Unless you were unfortunate enough to get mixed up in an international conspiracy, or your wealth induced a husband into planning your murder – or a la Gaslight your insanity – or you had taken a shower in strange motel, a wife in American movies was unlikely to live in fear of a sadistic spouse. Wife-beating (a.k.a. wife-battering) had never been high on the Hollywood agenda as an appropriate subject matter so this picture not only stands out for the period but also strikes a contemporary spark. While many marital dramas of the 1960s have quickly become outdated, this has not.
Opening with an audacious cut from a woman’s eyes seen in a car’s rear-view mirror to her face in a photograph being pelted with alcohol, Ellen (Beverly Garland) has committed the grievous sin not just of going out to work but of taking up the post of secretary to oil executive Cliff Kane (Kenneth Tobey), a previous rival of husband Gerry (Skip Homeier). But Gerry’s income had unexpectedly tumbled and the couple, married just three years, need her money. He pours a drink over the terrified woman’s head, demands a divorce and promptly disappears.
Her search for him takes her to Quehada, pop. 976, a rundown town she had never heard of and whose existence her husband made no mention despite the fact it was where he grew up. Her husband’s sleazy friend Harvey takes her to the grave of Gerry’s mother (also called Ellen) where he rapes and beats her while, unbeknownst to her, her husband watches.
Back at the office, she begins to fall for Cliff, but Gerry, even though he no longer wants her, sets out to destroy the budding romance.
Following the classic pattern of course Ellen blames herself for making Gerry unhappy and for getting raped. Her guilt fuels her husband’s sadistic streak. She is unsure whether the threat of divorce is just the most cruel taunt her husband can imagine or is for real, which would be just as bad, given her low-self-esteem. Once she realizes Gerry had an unhappy childhood and is mother-fixated, it makes it even harder for her to abandon him, regardless of the mental and physical torment he inflicts and despite the entreaties of social worker friend Ruth (Hannah Stone). Ruth, too, however, represents an alternative equally fearful future, the now-single woman who regrets separating too quickly from her husband and has no man in her life or none who come up to scratch.
This is not a picture where men come out well. Gerry is a fiend in a suit. On Ellen’s way to Quehada she is groped by other men who clearly feel it is their right. Harvey has a history of just taking what he wants. Even the relatively gentle Cliff appears to have an underlying reason for taking an interest in her.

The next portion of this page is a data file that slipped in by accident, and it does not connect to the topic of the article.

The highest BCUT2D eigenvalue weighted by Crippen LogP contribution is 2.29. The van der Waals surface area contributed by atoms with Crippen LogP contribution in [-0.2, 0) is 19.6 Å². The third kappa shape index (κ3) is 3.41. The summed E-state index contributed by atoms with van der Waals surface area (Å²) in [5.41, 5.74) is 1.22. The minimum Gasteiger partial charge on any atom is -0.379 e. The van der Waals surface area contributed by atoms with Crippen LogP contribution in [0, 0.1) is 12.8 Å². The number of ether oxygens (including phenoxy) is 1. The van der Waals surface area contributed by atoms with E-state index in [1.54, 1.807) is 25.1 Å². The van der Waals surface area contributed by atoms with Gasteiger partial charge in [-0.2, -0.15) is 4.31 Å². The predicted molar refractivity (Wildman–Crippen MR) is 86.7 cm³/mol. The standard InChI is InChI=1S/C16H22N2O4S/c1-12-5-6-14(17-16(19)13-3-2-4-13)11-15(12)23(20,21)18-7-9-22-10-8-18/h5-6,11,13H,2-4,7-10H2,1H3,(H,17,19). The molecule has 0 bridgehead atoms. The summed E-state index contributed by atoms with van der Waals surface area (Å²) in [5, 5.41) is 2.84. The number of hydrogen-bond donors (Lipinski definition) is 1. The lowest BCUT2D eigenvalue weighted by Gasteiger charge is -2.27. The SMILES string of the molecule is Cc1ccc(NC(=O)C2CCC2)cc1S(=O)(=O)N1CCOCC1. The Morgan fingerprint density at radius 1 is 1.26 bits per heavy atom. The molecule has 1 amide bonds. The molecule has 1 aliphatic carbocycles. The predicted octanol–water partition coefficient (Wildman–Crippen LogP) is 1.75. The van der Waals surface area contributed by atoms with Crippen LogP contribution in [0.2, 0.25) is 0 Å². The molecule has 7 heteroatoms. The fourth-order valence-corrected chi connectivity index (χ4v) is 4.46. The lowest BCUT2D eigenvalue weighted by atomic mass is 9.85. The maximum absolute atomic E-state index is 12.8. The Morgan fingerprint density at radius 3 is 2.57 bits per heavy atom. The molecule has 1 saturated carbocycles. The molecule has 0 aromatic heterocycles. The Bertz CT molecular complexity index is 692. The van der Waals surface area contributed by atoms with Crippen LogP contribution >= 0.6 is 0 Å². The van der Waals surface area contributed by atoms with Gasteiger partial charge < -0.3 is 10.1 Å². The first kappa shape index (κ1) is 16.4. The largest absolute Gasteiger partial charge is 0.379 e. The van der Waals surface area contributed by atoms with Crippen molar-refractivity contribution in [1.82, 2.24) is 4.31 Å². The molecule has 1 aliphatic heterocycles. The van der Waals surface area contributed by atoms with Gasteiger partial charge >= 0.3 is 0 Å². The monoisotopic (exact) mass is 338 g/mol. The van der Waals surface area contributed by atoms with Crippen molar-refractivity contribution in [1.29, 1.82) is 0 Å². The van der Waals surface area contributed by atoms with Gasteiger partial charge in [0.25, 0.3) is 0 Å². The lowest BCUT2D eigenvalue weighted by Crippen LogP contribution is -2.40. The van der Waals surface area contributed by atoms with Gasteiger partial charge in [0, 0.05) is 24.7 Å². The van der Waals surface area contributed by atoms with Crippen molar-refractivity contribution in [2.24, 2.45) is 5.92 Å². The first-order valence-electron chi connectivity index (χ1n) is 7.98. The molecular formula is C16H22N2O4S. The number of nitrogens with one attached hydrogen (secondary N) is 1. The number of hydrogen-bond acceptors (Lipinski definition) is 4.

In a world and a time where marriage meant not just financial security, but a safe haven from all the other men who would like as not press themselves upon the opposite sex at any opportunity, and not necessarily with any delicacy, director Ned Hockman presents life as a succession of traps for women. And we know now that not much has changed, and that for many women fear is a constant.
Hockman directs with some singularity. He uses black-and-white not quite in the film noir manner of shadows and shafts of light, but sets the subject of any night scene in a pool of light with darkness all around, which makes for some striking images. A couple of unusual backdrops including Commanche tribal dancing and a chase in a jukebox museum help place this a couple of notches above the usual B-picture..
Beverly Garland was a 1950s B-picture sci-fi and horror scream queen in movies such as It Conquered the World (1956), Curucu, Beast of the Amazon (1956) and Not of This Earth (1957) so fear was something of a default. Here, she adds something else, desolation at the position she finds herself in, confusion that her marriage is in tatters, hunting for a solution that never emerges, and unable to summon up the anger that might free herself. Hannah Stone has an intriguing role, encouraging her friend to leave her husband, knowing that being single again is not all it is cracked up to be. Unusually for a minor character in this kind of picture, primarily there to shore up the star, she enjoys a spot of lifestyle reversal. Skip Homeier (Commanche Station, 1960) and Kenneth Tobey (X-15, 1961) are outshone by the women. Unusually, and surprisingly, this was the one shot at a movie career afforded both Stone and director Hockman.
This may have been intended as a quick B-picture rip-off to cash in on the expected success of Cape Fear (1962) which appeared eight months prior but it turned out to be a more superior effort than anyone could imagine. And since Cape Fear was far from as successful as most people believe, it possibly had to make its way on its own merits in several markets.
Catch this on Amazon Prime.